I'm not much of a shopper, but when I buy stuff, I prefer to do it online. I don't like shopping malls, driving in traffic, crowded stores or dealing with "customer service" people. I do enjoy getting packages at home.
Now, it turns out, there may be another reason to shop online: E-commerce is a way to help fight climate change.
So, at least, says eBay and a carbon-footprint consulting firm called Cooler, in a report due out today. In particular, the report argues, eBay's business of enabling peer-to-peer selling and small retailers generates significant environmental value. You'd expect eBay to say that, of course, but there's logic behind the claim. The report says:
By minimizing infrastructure, reducing the need for warehousing, and maximizing transportation efficiency, small online retailers have created a climate-friendly way to buy and sell. All-electronic, with no need for everything from mannequins to signage to giant rooftop air conditioning units, they have dematerialized considerable parts of the retail process.
This morning, I'll be moderating a discussion about the study at the National Press Club with John Donahoe, eBay’s president and CEO; Michel Gelobter, the founder of Cooler and author of the white paper; and Eileen Claussen, president of the Pew Center on Global Climate Change. [Disclosure: eBay is paying me to host the event.]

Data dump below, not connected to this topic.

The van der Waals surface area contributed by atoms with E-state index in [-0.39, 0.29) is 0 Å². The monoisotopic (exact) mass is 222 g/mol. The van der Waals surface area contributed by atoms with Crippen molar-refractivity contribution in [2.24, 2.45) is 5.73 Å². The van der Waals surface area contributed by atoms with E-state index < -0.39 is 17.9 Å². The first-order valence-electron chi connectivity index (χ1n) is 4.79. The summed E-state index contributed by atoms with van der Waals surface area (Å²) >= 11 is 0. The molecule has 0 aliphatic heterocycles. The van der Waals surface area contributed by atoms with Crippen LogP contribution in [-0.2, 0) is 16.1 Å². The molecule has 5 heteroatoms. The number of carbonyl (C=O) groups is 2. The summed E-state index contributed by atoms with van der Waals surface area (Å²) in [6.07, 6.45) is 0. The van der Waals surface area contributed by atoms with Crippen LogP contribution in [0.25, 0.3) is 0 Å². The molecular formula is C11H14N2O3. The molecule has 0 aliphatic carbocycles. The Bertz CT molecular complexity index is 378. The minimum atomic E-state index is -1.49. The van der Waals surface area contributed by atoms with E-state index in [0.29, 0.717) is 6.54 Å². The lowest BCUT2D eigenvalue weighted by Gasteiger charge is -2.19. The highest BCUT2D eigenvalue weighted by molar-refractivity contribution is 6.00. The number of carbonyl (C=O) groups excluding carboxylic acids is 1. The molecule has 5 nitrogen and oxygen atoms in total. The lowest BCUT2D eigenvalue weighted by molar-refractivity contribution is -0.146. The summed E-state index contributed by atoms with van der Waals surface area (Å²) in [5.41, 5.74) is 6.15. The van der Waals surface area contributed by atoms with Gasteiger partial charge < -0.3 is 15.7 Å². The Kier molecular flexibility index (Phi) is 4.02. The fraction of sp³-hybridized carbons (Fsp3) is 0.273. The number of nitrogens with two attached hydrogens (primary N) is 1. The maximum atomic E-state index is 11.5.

This Washington showcase for Donahoe, to which environmental leaders have been invited, is the latest effort by eBay's to position itself as an environmentally-friendly company, largely because it sells used products. [See my blogpost Why eBay is a Green Giant and this GreenBiz.com interview with Donahoe.] To its credit, eBay is also a founding member of BICEP, a coalition of companies pushing for climate change regulation.
I have to admit that I was skeptical about eBay's claim that e-commerce is climate-friendly when I heard about it from Amy Skoczlas Cole, who leads eBay's Green Team. After all, aren't big retailers like Walmart renowned for their efficiency, their logistics, their fine-tuned global supply chains? The economies of scale and all that?
Well, yes, but peer-to-peer retailers -- the small businesses supported by eBay -- tend to be pretty efficient, too, because they have to be. (The last time I bought a book online from a small store, it came in a previously-used box.)